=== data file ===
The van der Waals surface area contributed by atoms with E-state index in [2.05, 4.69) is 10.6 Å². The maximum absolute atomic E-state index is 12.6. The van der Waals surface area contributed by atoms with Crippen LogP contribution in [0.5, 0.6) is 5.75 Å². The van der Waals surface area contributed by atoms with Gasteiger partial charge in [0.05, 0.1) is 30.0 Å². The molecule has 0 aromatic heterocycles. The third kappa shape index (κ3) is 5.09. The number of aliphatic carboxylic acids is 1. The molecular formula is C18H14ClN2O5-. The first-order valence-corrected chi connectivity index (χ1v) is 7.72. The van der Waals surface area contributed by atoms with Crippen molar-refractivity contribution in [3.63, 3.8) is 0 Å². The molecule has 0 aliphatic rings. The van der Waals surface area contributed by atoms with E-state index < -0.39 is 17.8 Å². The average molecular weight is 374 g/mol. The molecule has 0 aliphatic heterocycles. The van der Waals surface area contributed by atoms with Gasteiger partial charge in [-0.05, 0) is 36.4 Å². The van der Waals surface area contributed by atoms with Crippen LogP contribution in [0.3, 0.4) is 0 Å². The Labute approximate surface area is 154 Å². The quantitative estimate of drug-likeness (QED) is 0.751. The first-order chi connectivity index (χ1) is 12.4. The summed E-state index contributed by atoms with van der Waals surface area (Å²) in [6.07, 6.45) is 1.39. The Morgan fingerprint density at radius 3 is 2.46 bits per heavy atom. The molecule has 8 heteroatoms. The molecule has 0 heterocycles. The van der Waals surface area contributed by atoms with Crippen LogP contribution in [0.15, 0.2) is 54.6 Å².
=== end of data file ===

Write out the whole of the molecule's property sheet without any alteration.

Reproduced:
The van der Waals surface area contributed by atoms with E-state index in [2.05, 4.69) is 10.6 Å². The maximum absolute atomic E-state index is 12.6. The van der Waals surface area contributed by atoms with Crippen LogP contribution in [0.5, 0.6) is 5.75 Å². The van der Waals surface area contributed by atoms with Gasteiger partial charge in [0.05, 0.1) is 30.0 Å². The molecule has 0 aromatic heterocycles. The third kappa shape index (κ3) is 5.09. The number of aliphatic carboxylic acids is 1. The molecular formula is C18H14ClN2O5-. The first-order valence-corrected chi connectivity index (χ1v) is 7.72. The van der Waals surface area contributed by atoms with Crippen molar-refractivity contribution in [3.63, 3.8) is 0 Å². The molecule has 0 aliphatic rings. The van der Waals surface area contributed by atoms with E-state index < -0.39 is 17.8 Å². The average molecular weight is 374 g/mol. The molecule has 0 aliphatic heterocycles. The van der Waals surface area contributed by atoms with Gasteiger partial charge in [-0.05, 0) is 36.4 Å². The van der Waals surface area contributed by atoms with Crippen LogP contribution in [0.3, 0.4) is 0 Å². The Labute approximate surface area is 154 Å². The quantitative estimate of drug-likeness (QED) is 0.751. The first-order chi connectivity index (χ1) is 12.4. The summed E-state index contributed by atoms with van der Waals surface area (Å²) in [6.07, 6.45) is 1.39. The Morgan fingerprint density at radius 3 is 2.46 bits per heavy atom. The molecule has 8 heteroatoms. The molecule has 0 heterocycles. The van der Waals surface area contributed by atoms with Crippen LogP contribution in [0.15, 0.2) is 54.6 Å².